gadgets that simulate variables and clauses. In particular a reduction must provide: a gadget to force the solution to the target instance to choose either x or ¬x a gadget to force the solution to the target instance to choose one literal from each clause a gadget to force the solution to the target instance to satisfy every clause

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K-CLIQUES b a e c d f g

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**3SAT P CLIQUE We transform a 3-cnf formula into 〈G,k〉 such that**

3SAT 〈G,k〉 CLIQUE The transformation can be done in time polynomial in the length of

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**(x1 x1 x2) (x1 x2 x2) (x1 x2 x2)**

k = #clauses

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**(x1 x1 x1) (x1 x1 x2) (x2 x2 x2) (x2 x2 x1)**

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**3SAT P CLIQUE We transform a 3-cnf formula into 〈G,k〉 such that**

3SAT 〈G,k〉 CLIQUE If has k clauses, we create a graph with k clusters of 3 nodes each. Each cluster corresponds to a clause. Each node in a cluster is labeled with a literal from the clause. We do not connect any nodes in the same cluster We connect nodes in different clusters whenever they are not contradictory

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**3SAT P CLIQUE We transform a 3-cnf formula into 〈G,k〉 such that**

3SAT 〈G,k〉 CLIQUE is satisfiable iff there is an assignment that makes at least one literal true in each clause. The nodes corresponding to these k true literals do not contradict each other, so they form a k- clique in G. A k-clique in G must have one node from each cluster. Setting the corresponding literals to true will satisfy

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**VERTEX COVER Theorem: VERTEX-COVER is NP-Complete**

b a e c d b a e c d Theorem: VERTEX-COVER is NP-Complete (1) VERTEX-COVER NP (2) CLIQUE ≤P IND-SET ≤P VERTEX-COVER

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**VERTEX-COVER = { 〈G,k〉 | G is an undirected graph with a k-node vertex cover }**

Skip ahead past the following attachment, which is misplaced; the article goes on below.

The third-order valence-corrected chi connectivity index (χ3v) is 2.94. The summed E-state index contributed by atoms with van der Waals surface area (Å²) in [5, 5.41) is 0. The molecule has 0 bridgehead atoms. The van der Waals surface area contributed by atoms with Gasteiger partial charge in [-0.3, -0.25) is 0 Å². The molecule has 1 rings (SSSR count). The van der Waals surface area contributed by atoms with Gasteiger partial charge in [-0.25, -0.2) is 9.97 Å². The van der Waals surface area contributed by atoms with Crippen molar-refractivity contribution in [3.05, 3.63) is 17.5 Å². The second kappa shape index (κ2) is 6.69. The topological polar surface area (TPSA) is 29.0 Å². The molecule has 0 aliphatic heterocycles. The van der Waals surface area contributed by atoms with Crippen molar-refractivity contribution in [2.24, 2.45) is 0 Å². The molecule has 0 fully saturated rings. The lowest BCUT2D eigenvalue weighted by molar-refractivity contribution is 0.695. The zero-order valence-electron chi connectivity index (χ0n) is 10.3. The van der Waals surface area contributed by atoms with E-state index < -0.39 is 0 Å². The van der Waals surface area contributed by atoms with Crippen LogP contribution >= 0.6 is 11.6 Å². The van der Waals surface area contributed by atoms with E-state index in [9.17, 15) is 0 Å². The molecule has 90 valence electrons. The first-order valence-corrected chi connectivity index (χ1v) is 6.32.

Theorem: VERTEX-COVER is NP-Complete (1) VERTEX-COVER NP (2) 3SAT P VERTEX-COVER

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3SAT P VERTEX-COVER We transform a 3-cnf formula into 〈G,k〉 such that 3SAT 〈G,k〉 VERTEX-COVER The transformation can be done in time polynomial in the length of

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**(x1 x1 x2) (x1 x2 x2) (x1 x2 x2)**

k = 2(#clauses) + (#variables)

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HAMILTONIAN PATHS b a e c d f h i g

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**HAMPATH = { 〈G,s,t〉 | G is a graph with a Hamiltonian path from s to t }**

Theorem: HAMPATH is NP-Complete (1) HAMPATH NP (2) 3SAT P HAMPATH

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**3SAT P HAMPATH We transform a 3-cnf formula into 〈G,s,t〉 so that**

3SAT 〈G,s,t〉 HAMPATH The transformation can be done in time polynomial in the length of

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(x1 Ç x2 Ç x2) Æ (:x1 Ç x2 Ç x2) s x1 x1 x2 x2 t

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(x1 Ç x2 Ç x2) Æ (:x1 Ç x2 Ç x2) s x1 c1 x11 x12 x21 x22 x1 x2 x2 t

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**(x1 Ç x2 Ç x2) Æ (:x1 Ç x2 Ç x2) s x1 x11 x12 x14 x15 x1 c1 c2 x2 x21**

t

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3-COLORING b a e c d b a e c d a a d d b b c

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**3SAT P 3COLOR We transform a 3-cnf formula into a graph G so**

3SAT G 3COLOR The transformation can be done in time polynomial in the length of

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(x1 Ç x2 Ç x2) ? x1 x2 F T

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(x1 Ç x2 Ç x2) ? x1 x1 F T x2 x2 c11 c12 c13 c14 c15 c16

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**(x1 Ç x2 Ç x2) Æ (x2 Ç :x1 Ç :x1) ? x1 x1 F T x2 x2 c11 c12 c13 c11**

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**(x1 Ç x2 Ç x2) Æ (x2 Ç :x1 Ç :x1) ? x1 x1 F T x2 x2 c11 c12 c13 c11**

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MORE GADGETS

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MORE GADGETS

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CSCI 2670 Introduction to Theory of Computing December 2, 2004.

CSCI 2670 Introduction to Theory of Computing December 2, 2004.